Taking centre stage in NME‘s weekly Breakout feature, in which the rising artists “certain to dominate the near future” are given a platform by the long-running music publication, London-based collective Folly Group are this week’s artistic focus point. Discussing their approach to the COVID-19 pandemic in a recent interview, the band told NME that they have been “taking the new normal in their stride.” Rehearsing and communicating via Zoom, between two separate households, the band have surmounted the disappointment of seeing several live shows cancelled by instead finalising their new single “Fewer Closer Friends“.
According to Folly Group’s percussionist, Kai, time spent in lockdown has been utilised to ensure the four of them made the mistakes “every band needs to make – a lot of them…” One key learning has been to simplify the texture of their musical output, ensuring that the sounds of an online release can be easily replicated in real life. According to guitarist Louis, it was after Kai had joined the collective, “and we’d incorporated the electronic sound,” that the band saw their “eureka moment.”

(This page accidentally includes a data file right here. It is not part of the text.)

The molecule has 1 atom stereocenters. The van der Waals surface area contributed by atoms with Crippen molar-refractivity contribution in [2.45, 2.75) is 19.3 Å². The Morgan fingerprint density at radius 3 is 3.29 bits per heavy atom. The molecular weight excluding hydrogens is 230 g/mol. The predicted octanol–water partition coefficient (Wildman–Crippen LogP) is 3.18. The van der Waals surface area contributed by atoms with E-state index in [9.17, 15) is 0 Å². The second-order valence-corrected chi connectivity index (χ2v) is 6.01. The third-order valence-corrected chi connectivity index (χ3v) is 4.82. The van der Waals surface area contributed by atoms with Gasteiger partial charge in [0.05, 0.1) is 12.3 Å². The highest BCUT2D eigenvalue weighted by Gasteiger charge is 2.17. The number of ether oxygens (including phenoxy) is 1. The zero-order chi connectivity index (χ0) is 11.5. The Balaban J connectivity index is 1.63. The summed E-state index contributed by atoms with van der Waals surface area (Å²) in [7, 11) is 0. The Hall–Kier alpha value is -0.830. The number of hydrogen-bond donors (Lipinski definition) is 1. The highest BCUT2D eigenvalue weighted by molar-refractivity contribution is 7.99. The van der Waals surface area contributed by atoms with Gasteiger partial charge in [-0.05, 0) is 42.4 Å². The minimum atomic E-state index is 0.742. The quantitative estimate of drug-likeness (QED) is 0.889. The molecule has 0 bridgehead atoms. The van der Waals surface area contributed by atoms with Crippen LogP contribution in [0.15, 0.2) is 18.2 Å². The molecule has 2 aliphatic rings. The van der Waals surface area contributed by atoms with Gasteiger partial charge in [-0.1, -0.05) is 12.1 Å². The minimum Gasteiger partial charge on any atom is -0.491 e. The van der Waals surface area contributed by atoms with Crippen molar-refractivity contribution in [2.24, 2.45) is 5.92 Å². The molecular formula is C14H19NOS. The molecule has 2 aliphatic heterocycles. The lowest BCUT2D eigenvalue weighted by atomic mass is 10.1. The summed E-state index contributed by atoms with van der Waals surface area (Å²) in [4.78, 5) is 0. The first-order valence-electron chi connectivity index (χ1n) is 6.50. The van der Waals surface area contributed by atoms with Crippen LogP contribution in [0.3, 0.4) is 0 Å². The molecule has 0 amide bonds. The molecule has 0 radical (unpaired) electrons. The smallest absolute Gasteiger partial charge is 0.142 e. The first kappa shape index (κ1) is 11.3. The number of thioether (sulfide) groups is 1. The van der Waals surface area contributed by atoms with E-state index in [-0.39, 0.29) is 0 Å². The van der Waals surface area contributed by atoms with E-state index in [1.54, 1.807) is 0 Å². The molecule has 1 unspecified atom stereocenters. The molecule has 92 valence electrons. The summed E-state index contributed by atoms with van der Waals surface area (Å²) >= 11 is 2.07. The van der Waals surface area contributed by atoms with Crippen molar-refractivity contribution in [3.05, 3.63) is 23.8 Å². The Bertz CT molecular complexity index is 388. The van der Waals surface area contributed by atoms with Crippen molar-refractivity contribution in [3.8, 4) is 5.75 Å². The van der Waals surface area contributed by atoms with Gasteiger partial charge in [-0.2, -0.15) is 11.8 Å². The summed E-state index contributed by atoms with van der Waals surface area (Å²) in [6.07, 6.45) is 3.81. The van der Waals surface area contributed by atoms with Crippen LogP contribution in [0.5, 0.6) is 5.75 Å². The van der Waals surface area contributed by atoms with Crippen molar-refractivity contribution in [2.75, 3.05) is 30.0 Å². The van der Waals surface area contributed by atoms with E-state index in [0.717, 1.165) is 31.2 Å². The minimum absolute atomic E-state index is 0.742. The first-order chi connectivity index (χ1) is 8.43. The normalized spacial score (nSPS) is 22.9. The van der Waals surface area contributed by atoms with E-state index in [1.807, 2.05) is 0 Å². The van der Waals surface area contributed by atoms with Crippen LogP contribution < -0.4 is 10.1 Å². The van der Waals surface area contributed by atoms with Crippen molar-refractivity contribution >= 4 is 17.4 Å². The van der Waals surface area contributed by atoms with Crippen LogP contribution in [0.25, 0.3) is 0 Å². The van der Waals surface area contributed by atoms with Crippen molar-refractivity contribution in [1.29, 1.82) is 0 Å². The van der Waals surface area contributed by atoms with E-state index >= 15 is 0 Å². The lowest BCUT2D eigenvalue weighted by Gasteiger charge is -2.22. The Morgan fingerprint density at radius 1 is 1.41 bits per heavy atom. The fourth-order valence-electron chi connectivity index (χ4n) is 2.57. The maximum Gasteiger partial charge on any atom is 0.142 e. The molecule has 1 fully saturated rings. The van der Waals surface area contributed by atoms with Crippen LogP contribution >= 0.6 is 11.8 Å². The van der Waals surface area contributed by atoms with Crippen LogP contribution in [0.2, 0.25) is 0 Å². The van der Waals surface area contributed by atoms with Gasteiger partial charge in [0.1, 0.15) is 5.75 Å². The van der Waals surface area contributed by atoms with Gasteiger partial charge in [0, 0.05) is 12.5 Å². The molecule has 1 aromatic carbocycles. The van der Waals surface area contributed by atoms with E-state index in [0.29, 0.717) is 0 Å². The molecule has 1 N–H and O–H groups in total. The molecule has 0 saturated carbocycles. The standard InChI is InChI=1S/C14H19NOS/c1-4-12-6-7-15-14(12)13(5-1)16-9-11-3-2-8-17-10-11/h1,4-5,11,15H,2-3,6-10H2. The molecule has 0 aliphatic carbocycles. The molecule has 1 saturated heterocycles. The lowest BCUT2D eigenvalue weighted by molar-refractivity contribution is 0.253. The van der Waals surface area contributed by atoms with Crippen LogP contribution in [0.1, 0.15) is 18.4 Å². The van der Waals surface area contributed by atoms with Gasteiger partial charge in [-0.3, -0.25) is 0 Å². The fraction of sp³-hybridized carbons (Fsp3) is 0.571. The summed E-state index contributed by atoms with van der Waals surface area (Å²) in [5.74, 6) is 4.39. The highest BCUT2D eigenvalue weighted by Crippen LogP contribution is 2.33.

The new single, released yesterday (June 16th) on their official YouTube channel, offers some strikingly trippy energy and the central appearance of the band’s drummer and co-vocalist Sean. Considering the limitations of performing live music – rather than being able to tinker, adjust and refine a recording with the use of digital software – he posits that, “It gives you limitations that force you to be really creative. It gives us healthy confines which lends themselves to making the best with what you’ve got, as opposed to just chaos.”
Yet the sudden disappearance of opportunity for live gigs was a huge blow for the band this year, on the cusp of breaking it big in the British capital. “Having live music swept out from underneath us is a bitter pill to swallow,” as Louis conceded. Adding to this, Sean says the band “almost decided … that we weren’t going to put another song out if there wasn’t a live show to celebrate. It would feel half-released.”
Fortunately they were all able to continue recording in Kai’s bedroom studio and the volcanic masterpiece you saw above is the lurid, remarkable fruit of that labour.
- Photo credit: Holly Whitaker